EU eases up on sheep farmers over EID tags

SELKIRK 14th OCTOBER'Hill Sheep near Foulshiels Selkirk''(Photo by Rob Gray)
SELKIRK 14th OCTOBER'Hill Sheep near Foulshiels Selkirk''(Photo by Rob Gray)

BORDERS sheep farmers last week heaved a sigh of relief after the European Commission relaxed its hardline demand for 100 per cent accuracy on electronic identification (EID).

Under the new regime Scottish farmers must comply with the EU regulations to avoid penalties, but there will be some leeway at inspections to account for technology failures and the difficulties with gathering sheep on extensive hill ground.

Scottish Government officials are now finalising guidance for sheep farmers, including how to reduce the risk of incurring cross compliance penalties.

Rural Affairs Secretary Richard Lochhead said: “I do not for a minute pretend the regime will be easy for many producers, but I hope this news will at least lift the fear that unavoidable errors would lead to draconian penalties. This has been the source of anxiety for many.”

And NFU Scotland president, Stow farmer Nigel Miller said: “This announcement indicates recognition at a European level of the high traceability standards being achieved by the sheep industry in Scotland.”

The EID system which started last year aims to track the movements of individual sheep via electronic tags in their ears.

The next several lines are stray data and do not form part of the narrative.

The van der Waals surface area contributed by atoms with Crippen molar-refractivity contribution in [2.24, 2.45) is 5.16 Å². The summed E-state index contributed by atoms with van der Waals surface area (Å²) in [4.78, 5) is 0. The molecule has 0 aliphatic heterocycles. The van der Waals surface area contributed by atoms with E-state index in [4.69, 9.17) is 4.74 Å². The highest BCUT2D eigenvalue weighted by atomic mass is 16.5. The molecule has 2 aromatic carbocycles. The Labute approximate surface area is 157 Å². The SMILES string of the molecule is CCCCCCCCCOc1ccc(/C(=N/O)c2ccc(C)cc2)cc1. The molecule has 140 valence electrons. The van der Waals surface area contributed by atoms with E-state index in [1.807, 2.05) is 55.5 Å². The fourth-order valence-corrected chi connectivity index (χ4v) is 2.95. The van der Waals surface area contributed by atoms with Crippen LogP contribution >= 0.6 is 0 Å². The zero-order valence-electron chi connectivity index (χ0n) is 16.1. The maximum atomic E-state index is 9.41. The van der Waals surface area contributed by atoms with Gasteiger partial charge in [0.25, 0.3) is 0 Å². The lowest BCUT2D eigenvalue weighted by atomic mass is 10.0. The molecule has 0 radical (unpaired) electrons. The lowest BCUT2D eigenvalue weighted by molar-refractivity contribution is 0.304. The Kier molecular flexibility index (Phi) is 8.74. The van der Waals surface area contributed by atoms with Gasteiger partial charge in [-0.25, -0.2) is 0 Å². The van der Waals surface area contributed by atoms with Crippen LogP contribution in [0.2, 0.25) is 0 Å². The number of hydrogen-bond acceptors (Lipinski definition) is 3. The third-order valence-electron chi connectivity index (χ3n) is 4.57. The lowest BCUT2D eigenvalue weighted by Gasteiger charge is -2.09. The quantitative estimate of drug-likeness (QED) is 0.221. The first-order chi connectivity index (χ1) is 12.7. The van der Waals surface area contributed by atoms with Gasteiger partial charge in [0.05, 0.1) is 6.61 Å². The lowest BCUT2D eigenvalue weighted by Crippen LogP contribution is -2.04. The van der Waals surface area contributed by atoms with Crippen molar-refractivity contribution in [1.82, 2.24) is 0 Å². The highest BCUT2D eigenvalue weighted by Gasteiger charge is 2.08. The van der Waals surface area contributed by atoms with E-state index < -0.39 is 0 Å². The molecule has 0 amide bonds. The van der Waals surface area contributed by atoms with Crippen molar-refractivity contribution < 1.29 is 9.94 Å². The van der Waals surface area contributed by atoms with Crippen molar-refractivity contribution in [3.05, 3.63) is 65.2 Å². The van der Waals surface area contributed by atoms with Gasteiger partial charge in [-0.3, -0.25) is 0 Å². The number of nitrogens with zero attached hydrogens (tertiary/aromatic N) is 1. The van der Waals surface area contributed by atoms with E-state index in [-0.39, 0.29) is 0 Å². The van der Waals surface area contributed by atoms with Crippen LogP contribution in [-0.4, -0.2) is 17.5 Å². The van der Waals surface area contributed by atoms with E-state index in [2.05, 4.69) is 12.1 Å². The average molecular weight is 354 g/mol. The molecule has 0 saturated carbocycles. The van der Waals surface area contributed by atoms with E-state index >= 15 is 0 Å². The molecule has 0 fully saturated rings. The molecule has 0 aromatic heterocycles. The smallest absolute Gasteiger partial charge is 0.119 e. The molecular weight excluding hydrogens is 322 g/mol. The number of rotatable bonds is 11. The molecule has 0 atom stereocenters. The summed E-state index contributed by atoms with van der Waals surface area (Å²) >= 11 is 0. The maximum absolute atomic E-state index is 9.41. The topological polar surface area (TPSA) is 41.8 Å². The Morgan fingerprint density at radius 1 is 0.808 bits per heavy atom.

But farmers, MPs and MEPs argued it wasn’t possible to have the 100 per cent accuracy in tracing them the EC rules demanded due to technology failures and the huge acreages livestock farmers tended.

The Scottish Government helped fund setting up an electronic identificaton database and scanners at markets and abattoirs for recording and, along with farmers, argued for a proportionate compliance system.

Mr Lochhead continued: “To help the sheep sector, we have invested £5million to deliver a system that meets Scottish needs and addresses the animal health and traceability issues, while limiting the burden on farmers. I’m hopeful that farmers will now be able to meet the requirements of the new system, safeguarding some £600million of EU support each year.”

The rules require double tagging, including one EID tag, for sheep being kept which are more than a year old, single EID tagging for lambs to be slaughtered before 12 months of age, and completing detailed movement, tagging records, and maintaining an up-to-date flock register.

Mr Miller said: “It is a welcome relief that Scottish Government and sheep industry stakeholders are to see some pay back for all the investment and energy which has gone into developing the Scottish sheep EID system, with its own database and a network of scanners at markets and abattoirs facilitating movement reporting.

“We have secured the flexibility around compliance with the rules that we desperately needed to allow us to keep operating without getting wrapped up in a bureaucratic nightmare. Recognition that our pragmatic system is acceptable is a real win for sense over compliance.”

Borders MP Michael Moore, who recently discussed the issue in Brussels said: “It has caused huge concern to farmers in the Borders. This decision to offer greater flexibility to farmers in more challenging terrain will certainly be a welcome step for Borderers.

“While we will have to wait to see how these changes work in practice I know that this announcement will come as a real boost to our local agricultural sector.’